The current investment in contemporary public art along the Rose Fitzgerald Kennedy Greenway suggests a new kind of leadership and vision for how art can animate and sometimes transform a place (“A whirl of public art for the Greenway,” Page A1, June 25). There are many ways in which artists work in the public domain, and while the recent Dewey Square murals and the planned aerial sculpture on the Greenway are shape-shifting and spectacular, there is a smaller project planned in Ashland, which was also awarded an ArtPlace grant.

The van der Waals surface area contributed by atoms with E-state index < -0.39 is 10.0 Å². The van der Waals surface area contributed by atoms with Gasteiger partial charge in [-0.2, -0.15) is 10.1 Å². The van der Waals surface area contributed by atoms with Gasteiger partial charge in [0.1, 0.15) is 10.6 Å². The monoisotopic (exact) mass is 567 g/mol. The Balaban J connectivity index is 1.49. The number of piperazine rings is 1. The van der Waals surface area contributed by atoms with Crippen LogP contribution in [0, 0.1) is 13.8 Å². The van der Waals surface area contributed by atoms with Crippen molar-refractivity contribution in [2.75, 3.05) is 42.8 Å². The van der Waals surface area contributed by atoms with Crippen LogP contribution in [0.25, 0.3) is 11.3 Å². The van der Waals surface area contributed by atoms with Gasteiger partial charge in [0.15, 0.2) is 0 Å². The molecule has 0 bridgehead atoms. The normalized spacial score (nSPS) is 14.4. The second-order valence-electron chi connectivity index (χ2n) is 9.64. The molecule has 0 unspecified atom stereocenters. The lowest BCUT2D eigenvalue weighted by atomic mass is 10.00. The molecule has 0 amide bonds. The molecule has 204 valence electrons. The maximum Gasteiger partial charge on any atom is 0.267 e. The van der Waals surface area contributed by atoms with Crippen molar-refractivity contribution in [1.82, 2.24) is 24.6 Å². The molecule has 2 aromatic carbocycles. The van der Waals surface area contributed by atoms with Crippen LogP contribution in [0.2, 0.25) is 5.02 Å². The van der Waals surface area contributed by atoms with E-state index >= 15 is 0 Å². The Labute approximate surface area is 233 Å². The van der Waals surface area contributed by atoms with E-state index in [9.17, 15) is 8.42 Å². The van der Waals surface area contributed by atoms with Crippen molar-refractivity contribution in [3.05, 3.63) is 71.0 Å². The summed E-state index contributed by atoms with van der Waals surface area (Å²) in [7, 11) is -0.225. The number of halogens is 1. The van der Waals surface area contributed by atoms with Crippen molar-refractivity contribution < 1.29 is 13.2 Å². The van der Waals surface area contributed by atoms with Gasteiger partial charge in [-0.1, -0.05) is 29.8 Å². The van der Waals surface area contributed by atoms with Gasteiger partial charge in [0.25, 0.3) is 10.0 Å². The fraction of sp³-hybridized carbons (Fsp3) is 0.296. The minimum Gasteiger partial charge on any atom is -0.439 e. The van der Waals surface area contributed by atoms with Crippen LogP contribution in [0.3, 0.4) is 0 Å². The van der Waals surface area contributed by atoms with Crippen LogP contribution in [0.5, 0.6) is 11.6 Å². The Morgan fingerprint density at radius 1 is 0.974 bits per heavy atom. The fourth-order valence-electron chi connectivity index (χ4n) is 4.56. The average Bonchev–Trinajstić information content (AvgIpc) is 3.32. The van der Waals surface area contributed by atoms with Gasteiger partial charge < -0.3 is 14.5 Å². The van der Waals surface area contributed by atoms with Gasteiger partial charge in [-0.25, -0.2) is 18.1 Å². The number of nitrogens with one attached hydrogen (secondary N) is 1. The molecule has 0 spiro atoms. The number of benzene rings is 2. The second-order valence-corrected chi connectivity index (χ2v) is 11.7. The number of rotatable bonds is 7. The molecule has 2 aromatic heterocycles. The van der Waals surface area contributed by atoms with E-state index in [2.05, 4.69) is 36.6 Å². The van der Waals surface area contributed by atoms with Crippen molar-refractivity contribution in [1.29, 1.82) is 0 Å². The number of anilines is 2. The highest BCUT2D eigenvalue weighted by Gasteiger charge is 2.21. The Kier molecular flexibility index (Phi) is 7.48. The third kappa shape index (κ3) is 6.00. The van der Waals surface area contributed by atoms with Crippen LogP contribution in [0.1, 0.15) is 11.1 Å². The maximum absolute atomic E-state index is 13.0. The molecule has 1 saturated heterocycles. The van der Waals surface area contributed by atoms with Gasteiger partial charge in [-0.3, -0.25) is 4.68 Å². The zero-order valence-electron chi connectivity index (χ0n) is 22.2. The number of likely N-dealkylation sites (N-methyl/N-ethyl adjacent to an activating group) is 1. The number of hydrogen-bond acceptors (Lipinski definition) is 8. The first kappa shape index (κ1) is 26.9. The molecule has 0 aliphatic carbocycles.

“Illuminating Futures: Ashland, Massachusetts” is using creative place-making to tackle a difficult subject: the Nyanza Superfund site, which has had a detrimental effect on the physical and emotional life of the town. Using color and light, a garden, and creative communication about the risks of the site, artist Dan Borelli aims to stimulate a renewed sense of stewardship of the land. Through this public art project, the community’s focus can shift from environmental degradation to resilience and the promise of regeneration.
Creating a community asset out of a problematic history is a difficult, but deeply valuable, use of art in the public domain.